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Flood insurance is available for most coastal homes and businesses as long as the community participates in the National Flood Insurance Program (NFIP). Insurance companies and tens of thousands of insurance agents sell and service the policies. The rates are the same for all NFIP agents. The amount you will pay depends on your risk. Need to find an agent? Use the One-Step Flood Risk Profile to learn your risk and locate an agent near you.
Unless you have a property located in an area protected by the Coastal Barrier Resources Act (known as a CBRA zone), you can usually obtain flood insurance for a coastal property. In high-risk areas, most mortgage lenders will require you to have flood insurance. In moderate- to low-risk areas, the lower-cost Preferred Risk Policy is available for qualifying properties.
Wherever you live, your flood risk and flood insurance rate depend on where and how your building is constructed. A key factor is how high your building sits compared to the elevation that floodwaters are calculated to reach during a major flood.
The elevation that water will reach during a flood that has at least a 1 percent annual chance of occurring is called the Base Flood Elevation (BFE). In coastal areas, these elevations include the effects of storm surge and waves. Areas that will experience such flooding are known as high-risk areas. These areas are shown on flood maps as zones beginning with the letters "A" or "V." Areas that lie higher than the BFE are known as moderate- to low-risk areas. On flood maps they're the zones beginning with the letters "X," "B," or "C."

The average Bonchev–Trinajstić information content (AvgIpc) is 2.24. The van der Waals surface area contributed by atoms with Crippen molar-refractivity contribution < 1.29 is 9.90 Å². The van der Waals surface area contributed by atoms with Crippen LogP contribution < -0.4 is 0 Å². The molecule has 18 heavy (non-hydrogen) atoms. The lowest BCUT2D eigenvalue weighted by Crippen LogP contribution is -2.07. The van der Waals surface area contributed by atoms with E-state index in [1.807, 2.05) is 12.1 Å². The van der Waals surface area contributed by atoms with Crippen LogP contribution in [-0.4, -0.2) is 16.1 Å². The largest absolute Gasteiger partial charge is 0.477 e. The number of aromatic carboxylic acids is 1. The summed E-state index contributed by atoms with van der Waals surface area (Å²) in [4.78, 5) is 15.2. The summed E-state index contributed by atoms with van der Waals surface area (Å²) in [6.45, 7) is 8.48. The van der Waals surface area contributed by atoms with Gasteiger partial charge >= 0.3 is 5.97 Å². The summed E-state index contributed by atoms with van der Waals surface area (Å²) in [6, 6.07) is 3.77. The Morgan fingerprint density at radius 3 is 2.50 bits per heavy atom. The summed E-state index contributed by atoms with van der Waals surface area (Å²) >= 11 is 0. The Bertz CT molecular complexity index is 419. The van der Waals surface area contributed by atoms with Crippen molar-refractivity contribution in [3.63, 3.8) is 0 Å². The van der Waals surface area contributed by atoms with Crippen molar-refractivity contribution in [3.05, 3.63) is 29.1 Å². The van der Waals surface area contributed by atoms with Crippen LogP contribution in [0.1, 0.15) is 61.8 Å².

For coastal properties, there's another factor to consider: wave effects. Coastal storms bring not only drenching rains, but also storm surges and high waves. On flood maps, areas with wave heights at 3 feet or higher are shown as V zones. There are special building requirements for properties in these zones.
Waves with heights between 1.5 feet and 3 feet are more moderate in impact but can still cause major damage. Many flood maps now show Coastal AE zones subject to such wave action. The inland boundary line is referred to as the Limit of Moderate Wave Action (LiMWA). FEMA encourages higher building standards for these zones as well. Contact your building or planning office to learn more about coastal building requirements.
Communities began joining the NFIP in the late 1960s. To find out when your community joined, contact your local floodplain manager. Some structures in coastal high-risk areas were built before the community joined the NFIP and adopted its first Flood Insurance Rate Map (FIRM). These buildings are referred to as "pre-FIRM" properties, and they might not meet more recent standards for coastal construction and elevation. For many years, their owners have paid subsidized flood insurance rates that do not reflect their true level of risk.
The Biggert-Waters Flood Insurance Reform Act of 2012 (BW-12) calls for ending the subsidies for some pre-FIRM properties and basing insurance rates on a property's actual risk. Full-risk rates are already being phased in for pre-FIRM non-primary residences (e.g., secondary homes, vacation homes, and rental properties), business properties, and severely or repetitively flooded properties.
Learn more about BW-12 and rate changes.
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U.S. Department of Homeland Security